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# What you can do with a tall-and-skinny QR factorization in Hadoop: Principal components and large regressions

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Some techniques that work with the tall-and-skinny QR factorization of a matrix.

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### What you can do with a tall-and-skinny QR factorization in Hadoop: Principal components and large regressions

1. 1. What you can do with a Tall-and-Skinny !QR Factorization on Hadoop: !Large regressions, Principal ComponentsSlides bit.ly/16LS8Vk @dgleichCode github.com/dgleich/mrtsqr dgleich@purdue.eduDAVID F. GLEICHASSISTANT PROFESSOR !COMPUTER SCIENCE !PURDUE UNIVERSITY 1 David Gleich · Purdue bit.ly/16LS8Vk
2. 2. Why you should stay …you like advanced machine learning techniquesyou want to understand how to compute thesingular values and vectors of a huge matrix(that’s tall and skinny)you want to learn about large-scale regression,and principal components from a matrixperspective 2 David Gleich · Purdue bit.ly/16LS8Vk
3. 3. What I’m going to assumeyou know MapReducePythonSome simple matrix manipulation 3 David Gleich · Purdue bit.ly/16LS8Vk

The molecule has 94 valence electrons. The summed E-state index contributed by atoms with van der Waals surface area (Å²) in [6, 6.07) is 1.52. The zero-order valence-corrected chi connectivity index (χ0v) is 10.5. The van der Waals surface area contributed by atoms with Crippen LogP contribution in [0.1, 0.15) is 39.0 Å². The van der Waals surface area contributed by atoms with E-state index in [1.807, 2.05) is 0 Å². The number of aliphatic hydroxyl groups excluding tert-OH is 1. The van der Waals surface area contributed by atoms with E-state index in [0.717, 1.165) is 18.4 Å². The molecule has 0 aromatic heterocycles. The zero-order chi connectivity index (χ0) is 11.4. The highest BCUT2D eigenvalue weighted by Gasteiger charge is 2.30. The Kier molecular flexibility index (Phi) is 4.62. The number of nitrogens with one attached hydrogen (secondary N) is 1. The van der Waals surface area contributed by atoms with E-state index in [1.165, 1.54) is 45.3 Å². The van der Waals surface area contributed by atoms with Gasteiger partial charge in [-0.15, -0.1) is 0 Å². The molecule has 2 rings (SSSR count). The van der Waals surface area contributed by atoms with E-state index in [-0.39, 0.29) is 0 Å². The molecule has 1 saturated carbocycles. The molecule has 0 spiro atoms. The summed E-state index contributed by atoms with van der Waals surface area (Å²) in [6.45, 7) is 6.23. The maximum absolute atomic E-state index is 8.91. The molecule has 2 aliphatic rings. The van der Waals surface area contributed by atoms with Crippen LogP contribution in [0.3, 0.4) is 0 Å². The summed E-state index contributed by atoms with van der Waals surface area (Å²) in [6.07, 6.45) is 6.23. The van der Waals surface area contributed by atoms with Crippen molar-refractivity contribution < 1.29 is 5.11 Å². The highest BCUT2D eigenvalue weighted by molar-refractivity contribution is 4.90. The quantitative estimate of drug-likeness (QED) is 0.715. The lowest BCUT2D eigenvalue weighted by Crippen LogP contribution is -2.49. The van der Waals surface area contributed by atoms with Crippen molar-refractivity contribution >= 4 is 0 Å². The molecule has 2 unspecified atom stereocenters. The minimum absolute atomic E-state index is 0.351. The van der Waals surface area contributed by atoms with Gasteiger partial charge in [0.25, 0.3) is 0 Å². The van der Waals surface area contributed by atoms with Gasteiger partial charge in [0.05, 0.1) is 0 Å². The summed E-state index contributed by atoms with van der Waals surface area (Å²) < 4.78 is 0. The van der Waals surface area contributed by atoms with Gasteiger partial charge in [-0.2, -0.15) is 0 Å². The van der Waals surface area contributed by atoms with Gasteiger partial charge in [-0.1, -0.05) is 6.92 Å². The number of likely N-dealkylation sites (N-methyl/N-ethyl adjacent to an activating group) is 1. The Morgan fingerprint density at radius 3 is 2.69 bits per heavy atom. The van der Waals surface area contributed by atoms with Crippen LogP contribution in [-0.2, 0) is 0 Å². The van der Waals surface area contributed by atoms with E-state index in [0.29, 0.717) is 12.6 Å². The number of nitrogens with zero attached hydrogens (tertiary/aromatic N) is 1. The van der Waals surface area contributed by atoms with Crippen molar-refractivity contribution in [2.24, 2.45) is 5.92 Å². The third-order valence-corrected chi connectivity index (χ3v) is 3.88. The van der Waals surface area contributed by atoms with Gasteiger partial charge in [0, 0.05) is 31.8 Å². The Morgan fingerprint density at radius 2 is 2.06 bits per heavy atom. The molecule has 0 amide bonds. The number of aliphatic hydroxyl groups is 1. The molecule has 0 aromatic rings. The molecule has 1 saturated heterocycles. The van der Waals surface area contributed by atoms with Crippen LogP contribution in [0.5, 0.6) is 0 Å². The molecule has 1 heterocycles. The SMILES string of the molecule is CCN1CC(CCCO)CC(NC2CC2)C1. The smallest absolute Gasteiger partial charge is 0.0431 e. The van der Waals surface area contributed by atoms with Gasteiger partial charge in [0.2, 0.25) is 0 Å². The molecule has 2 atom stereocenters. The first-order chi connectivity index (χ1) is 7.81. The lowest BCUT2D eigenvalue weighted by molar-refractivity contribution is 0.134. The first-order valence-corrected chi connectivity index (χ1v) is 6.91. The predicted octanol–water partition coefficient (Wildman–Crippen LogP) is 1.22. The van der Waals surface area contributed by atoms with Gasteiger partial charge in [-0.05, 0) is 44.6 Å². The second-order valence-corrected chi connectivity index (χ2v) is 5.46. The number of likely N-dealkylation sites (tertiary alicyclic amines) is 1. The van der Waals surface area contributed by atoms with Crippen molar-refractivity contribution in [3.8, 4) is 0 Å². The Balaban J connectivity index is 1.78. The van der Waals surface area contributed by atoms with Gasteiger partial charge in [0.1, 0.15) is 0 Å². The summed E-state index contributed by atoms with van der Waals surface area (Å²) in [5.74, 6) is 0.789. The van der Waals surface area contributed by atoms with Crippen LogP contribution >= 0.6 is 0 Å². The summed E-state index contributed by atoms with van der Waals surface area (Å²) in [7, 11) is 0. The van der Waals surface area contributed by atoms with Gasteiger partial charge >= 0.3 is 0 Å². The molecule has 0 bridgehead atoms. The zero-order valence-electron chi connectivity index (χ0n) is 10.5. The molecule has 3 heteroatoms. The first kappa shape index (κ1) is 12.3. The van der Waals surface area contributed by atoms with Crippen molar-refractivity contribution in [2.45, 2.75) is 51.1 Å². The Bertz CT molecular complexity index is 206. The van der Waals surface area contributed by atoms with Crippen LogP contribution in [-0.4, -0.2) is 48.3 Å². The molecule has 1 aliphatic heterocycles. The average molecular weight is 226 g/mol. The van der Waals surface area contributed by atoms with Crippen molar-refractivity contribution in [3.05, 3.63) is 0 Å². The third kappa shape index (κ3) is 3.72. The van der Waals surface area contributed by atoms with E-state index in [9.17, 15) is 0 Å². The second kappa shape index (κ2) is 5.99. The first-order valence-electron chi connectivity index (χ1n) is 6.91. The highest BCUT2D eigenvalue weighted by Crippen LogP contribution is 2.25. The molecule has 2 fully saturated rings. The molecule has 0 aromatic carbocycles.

4. 4. Tall-and-Skinny matrices (m ≫ n) Many rows (like a billion)A A few columns (under 10,000) regression and! general linear models! with many samples! From tinyimages" collection Used in block iterative methods panel factorizations approximate kernel k-means big-data SVD/PCA! 4 David Gleich · Purdue bit.ly/16LS8Vk
5. 5. If you have tons of smallrecords, then there is probablya tall-and-skinny matrixsomwhere 5 David Gleich · Purdue bit.ly/16LS8Vk
6. 6. Tall-and-skinny matrices arecommon in BigDataA : m x n, m ≫ n A1Key is an arbitrary row-id A2Value is the 1 x n array "for a row A3Each submatrix Ai is an " A4 the input to a map task. 6 David Gleich · Purdue bit.ly/16LS8Vk
7. 7. PCA of 80,000,000! images1000 pixels 1 0.8 0 Fraction of variance Fraction of variance 80,000,000 images 0.6 0 A 0.4 0 0.2 0 First 16 columns of V as 0 20 40 60 80 100 images Principal Components Figure 5: The 16 most impo nent basis functions (by row 7 Constantine & Gleich, MapReduce 2011. David Gleich · Purdue bit.ly/16LS8Vk